App-based car services that dispatch drivers using their personal vehicles will have new insurance requirements, and their drivers will have to submit to background checks, under regulations that the Columbus City Council approved July 21.
The new rules will govern UberX and Lyft, which launched in Columbus this year.
Both companies use smartphone apps to connect riders with drivers who use their personal vehicles as a taxi. Customers pay for the ride using a credit card that’s registered through the app.
The two companies have been operating despite city lawsuits that sought to shut them down and objections from the local taxi and livery industries.
In April, Lt. Gov. Mary Taylor issued an alert warning drivers and users of potential insurance gaps.
Columbus’ new regulations, which were approved unanimously by council members, sought to close those gaps and ensure that drivers are vetted in the same way as other city-licensed drivers.
With the new regulations, companies will have to carry $1 million liability coverage and $1 million for uninsured and underinsured motorist coverage, and match whatever comprehensive and collision coverage a driver carries on a personal policy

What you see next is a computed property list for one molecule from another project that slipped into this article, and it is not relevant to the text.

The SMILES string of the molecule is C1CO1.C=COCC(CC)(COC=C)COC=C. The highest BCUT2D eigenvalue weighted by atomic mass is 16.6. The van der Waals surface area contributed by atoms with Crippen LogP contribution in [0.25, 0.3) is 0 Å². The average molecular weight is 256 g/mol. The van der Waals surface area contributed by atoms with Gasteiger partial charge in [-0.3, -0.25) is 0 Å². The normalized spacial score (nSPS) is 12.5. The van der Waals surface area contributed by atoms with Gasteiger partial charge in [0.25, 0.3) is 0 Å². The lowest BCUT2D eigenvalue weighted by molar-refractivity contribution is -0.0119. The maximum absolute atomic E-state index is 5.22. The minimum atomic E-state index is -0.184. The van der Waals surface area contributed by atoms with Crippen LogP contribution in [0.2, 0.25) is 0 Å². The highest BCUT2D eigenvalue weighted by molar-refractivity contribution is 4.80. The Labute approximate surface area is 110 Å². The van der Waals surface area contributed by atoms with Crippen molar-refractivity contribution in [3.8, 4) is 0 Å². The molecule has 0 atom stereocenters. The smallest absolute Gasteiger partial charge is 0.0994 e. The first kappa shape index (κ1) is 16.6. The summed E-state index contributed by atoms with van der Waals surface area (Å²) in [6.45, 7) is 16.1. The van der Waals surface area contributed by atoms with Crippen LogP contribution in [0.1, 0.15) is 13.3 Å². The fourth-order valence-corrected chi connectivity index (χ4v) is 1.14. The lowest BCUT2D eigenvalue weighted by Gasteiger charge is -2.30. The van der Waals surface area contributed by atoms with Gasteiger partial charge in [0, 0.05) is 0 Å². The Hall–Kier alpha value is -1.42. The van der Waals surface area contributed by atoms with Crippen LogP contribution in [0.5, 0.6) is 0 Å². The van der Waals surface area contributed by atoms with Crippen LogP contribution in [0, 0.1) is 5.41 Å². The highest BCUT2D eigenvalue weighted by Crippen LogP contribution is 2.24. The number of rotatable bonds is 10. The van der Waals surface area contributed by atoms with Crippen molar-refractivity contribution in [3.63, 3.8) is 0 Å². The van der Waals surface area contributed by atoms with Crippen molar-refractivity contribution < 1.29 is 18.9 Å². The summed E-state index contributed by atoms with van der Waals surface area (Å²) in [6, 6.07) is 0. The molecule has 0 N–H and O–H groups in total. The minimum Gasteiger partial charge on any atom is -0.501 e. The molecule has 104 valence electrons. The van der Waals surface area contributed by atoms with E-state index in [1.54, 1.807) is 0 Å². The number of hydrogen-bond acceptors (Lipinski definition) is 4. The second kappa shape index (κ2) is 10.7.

Drivers also will have to pass criminal background checks and vehicle inspections by an independent third party for the companies to obtain a city-issued livery license. Councilman Zach Klein, who oversaw the legislation, said his goal “was to ensure the consumer was protected” with insurance the entire ride.
“We define what completes the trip,” said Amanda Ford, spokeswoman for the city’s Department of Public Safety. “Insurance companies had an issue with what the end means.”
A trip ends when passengers have left the vehicle, paid for the trip and are standing on the sidewalk or private property.
The new rules take effect in 30 days, Ford said.
©2014 The Columbus Dispatch (Columbus, Ohio)